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Wheel Slipping and Sliding

By on May 12, 2013

 

Wheel slipping occurs when tractive effort exceeds adhesive weight whereas sliding occurs when braking effort exceeds adhesive weight. In both the situations, it is the adhesive weight playing the most important role.

Adhesive weight is defined as the force that can be exerted by a wheel without slipping or sliding.

Adhesive weight = Coefficient of Adhesion x Weight

Weight is limited by track structure and permissible axle loading which in the present context of Indian Railway is 20.3T. There is a plan to go for 25T axle load in heavy haul sections. Maximum possible adhesion with advanced electronics possible had been 0.40; therefore maximum tractive effort possible is 8.12T/axle at start.

When Tractive effort is more than adhesive weight, difference in power accelerate the wheel which results into grinding action on the rail. In the similar manner, when braking effort exceeds the adhesive weight, extra braking force prevents its rotation but with continuation of linear motion which results rubbing of wheel at one location on the circumference and called development of wheel flat. Both these conditions create unsafe situation.

http://www.youtube.com/watch?v=xFNuSg0bRiU

Effect of weather on Adhesion

Weather and environmental conditions plays a vital role in reducing adhesion. There are always some impurities on rail table which when interact with moisture results drop in adhesion to as low as 0.10. The other conditions that has similar effect are

  • Saline water dipping over the rail table from wagons during rainy season.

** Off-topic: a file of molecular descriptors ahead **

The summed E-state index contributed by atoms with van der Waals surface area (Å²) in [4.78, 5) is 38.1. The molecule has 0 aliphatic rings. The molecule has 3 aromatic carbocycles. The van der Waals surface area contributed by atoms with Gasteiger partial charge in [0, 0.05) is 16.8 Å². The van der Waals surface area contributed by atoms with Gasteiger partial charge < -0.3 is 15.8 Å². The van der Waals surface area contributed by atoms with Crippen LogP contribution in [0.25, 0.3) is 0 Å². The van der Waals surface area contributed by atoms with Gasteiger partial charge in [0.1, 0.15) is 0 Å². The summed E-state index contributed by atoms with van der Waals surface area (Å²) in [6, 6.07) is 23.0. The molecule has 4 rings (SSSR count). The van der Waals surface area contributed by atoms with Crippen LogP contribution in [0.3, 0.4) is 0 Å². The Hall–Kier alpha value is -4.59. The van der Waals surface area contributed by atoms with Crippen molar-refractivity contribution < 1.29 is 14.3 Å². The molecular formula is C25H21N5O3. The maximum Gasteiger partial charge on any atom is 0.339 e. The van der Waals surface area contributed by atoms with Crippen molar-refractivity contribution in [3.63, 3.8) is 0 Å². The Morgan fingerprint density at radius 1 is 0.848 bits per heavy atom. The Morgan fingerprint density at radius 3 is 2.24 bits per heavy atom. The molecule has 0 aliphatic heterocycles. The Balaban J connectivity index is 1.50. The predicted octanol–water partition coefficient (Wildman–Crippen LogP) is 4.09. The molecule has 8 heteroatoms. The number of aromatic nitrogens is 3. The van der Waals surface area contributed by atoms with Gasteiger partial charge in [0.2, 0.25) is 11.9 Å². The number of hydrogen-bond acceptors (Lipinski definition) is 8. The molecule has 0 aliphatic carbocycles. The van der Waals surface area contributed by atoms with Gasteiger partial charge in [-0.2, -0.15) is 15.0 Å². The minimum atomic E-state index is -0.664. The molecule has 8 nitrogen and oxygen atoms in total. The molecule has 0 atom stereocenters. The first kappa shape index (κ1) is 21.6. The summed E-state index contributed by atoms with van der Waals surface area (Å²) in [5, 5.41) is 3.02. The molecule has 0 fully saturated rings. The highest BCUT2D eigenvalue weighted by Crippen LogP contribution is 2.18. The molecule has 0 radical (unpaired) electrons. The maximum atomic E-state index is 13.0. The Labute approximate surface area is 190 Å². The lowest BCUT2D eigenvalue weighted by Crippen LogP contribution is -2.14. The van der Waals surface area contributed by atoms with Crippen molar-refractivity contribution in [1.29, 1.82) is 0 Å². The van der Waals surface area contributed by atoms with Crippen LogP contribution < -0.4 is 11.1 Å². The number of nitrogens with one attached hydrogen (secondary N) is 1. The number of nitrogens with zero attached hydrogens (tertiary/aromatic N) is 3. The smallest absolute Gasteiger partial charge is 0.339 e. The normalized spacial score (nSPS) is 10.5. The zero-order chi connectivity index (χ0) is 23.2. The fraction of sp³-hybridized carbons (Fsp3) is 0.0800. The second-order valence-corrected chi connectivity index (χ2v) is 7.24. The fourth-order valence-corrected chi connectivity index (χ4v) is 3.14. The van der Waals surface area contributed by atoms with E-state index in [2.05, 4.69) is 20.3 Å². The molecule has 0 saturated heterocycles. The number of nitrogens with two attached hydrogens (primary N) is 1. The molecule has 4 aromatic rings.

• Dry leaves are light and sucked by the draft created by the train and get crushed on the rail table. These dry leaves will get removed by the following train but if there is rain, it will get stick on the rail table resulting into drop in adhesion to very low value. Show on the picture crushing of dry as well as green leaves due to heavy storm and trains unable to negotiate gradient section of Manoharpur-Posoita Section of Chakradharpur Division of South Eastern Railway.

These conditions are seasonal during dry leave season (March-April), rainy season (July-Sept) and dew (Dec-Jan).

The condition keeps on varying from time to time in the same weather condition and is never constant. The churning effect of rolling of wheel and micro slip results in cleaning the deteriorated condition of the wheel continuously.

Experiencing wheel slip is more on circumstantial conditions of the prevailing conditions of adhesion and demand for tractive effort. Rail condition improves if a train requiring less adhesion is allowed to run in the section thus improving adhesion to benefit subsequent trains.